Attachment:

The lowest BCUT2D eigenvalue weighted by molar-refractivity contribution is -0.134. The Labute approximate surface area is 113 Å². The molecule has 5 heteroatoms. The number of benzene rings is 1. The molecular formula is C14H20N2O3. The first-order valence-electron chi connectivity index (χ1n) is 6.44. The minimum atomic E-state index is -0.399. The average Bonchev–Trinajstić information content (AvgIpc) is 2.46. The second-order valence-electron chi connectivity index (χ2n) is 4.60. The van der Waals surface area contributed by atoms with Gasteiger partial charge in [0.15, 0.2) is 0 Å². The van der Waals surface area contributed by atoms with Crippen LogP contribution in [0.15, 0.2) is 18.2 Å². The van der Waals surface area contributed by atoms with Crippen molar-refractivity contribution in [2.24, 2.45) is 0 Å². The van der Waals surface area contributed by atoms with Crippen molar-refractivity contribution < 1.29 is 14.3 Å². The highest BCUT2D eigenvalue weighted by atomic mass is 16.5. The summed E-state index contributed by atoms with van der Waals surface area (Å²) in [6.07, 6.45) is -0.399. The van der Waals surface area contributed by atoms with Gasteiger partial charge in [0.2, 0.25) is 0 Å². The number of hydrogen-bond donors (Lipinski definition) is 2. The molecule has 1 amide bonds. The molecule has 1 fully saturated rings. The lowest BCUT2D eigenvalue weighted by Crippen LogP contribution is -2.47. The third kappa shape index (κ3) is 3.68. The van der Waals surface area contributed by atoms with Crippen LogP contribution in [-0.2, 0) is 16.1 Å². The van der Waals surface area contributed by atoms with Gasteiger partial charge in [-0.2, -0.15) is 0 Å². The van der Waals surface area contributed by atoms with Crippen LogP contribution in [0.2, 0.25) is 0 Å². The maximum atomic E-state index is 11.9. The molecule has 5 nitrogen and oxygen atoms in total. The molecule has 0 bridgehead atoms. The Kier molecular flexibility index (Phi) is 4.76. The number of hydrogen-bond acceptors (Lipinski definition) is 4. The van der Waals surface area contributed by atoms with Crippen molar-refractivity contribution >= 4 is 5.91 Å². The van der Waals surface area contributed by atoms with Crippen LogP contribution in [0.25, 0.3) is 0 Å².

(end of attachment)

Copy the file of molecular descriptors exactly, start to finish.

The lowest BCUT2D eigenvalue weighted by molar-refractivity contribution is -0.134. The Labute approximate surface area is 113 Å². The molecule has 5 heteroatoms. The number of benzene rings is 1. The molecular formula is C14H20N2O3. The first-order valence-electron chi connectivity index (χ1n) is 6.44. The minimum atomic E-state index is -0.399. The average Bonchev–Trinajstić information content (AvgIpc) is 2.46. The second-order valence-electron chi connectivity index (χ2n) is 4.60. The van der Waals surface area contributed by atoms with Gasteiger partial charge in [0.15, 0.2) is 0 Å². The van der Waals surface area contributed by atoms with Crippen LogP contribution in [0.15, 0.2) is 18.2 Å². The van der Waals surface area contributed by atoms with Crippen molar-refractivity contribution in [2.24, 2.45) is 0 Å². The van der Waals surface area contributed by atoms with Crippen molar-refractivity contribution < 1.29 is 14.3 Å². The highest BCUT2D eigenvalue weighted by atomic mass is 16.5. The summed E-state index contributed by atoms with van der Waals surface area (Å²) in [6.07, 6.45) is -0.399. The van der Waals surface area contributed by atoms with Gasteiger partial charge in [0.2, 0.25) is 0 Å². The number of hydrogen-bond donors (Lipinski definition) is 2. The molecule has 1 amide bonds. The molecule has 1 fully saturated rings. The lowest BCUT2D eigenvalue weighted by Crippen LogP contribution is -2.47. The third kappa shape index (κ3) is 3.68. The van der Waals surface area contributed by atoms with Crippen LogP contribution in [-0.2, 0) is 16.1 Å². The van der Waals surface area contributed by atoms with Gasteiger partial charge in [-0.2, -0.15) is 0 Å². The van der Waals surface area contributed by atoms with Crippen LogP contribution in [0.2, 0.25) is 0 Å². The maximum atomic E-state index is 11.9. The molecule has 5 nitrogen and oxygen atoms in total. The molecule has 0 bridgehead atoms. The Kier molecular flexibility index (Phi) is 4.76. The number of hydrogen-bond acceptors (Lipinski definition) is 4. The van der Waals surface area contributed by atoms with Crippen molar-refractivity contribution >= 4 is 5.91 Å². The van der Waals surface area contributed by atoms with Crippen LogP contribution in [0.25, 0.3) is 0 Å².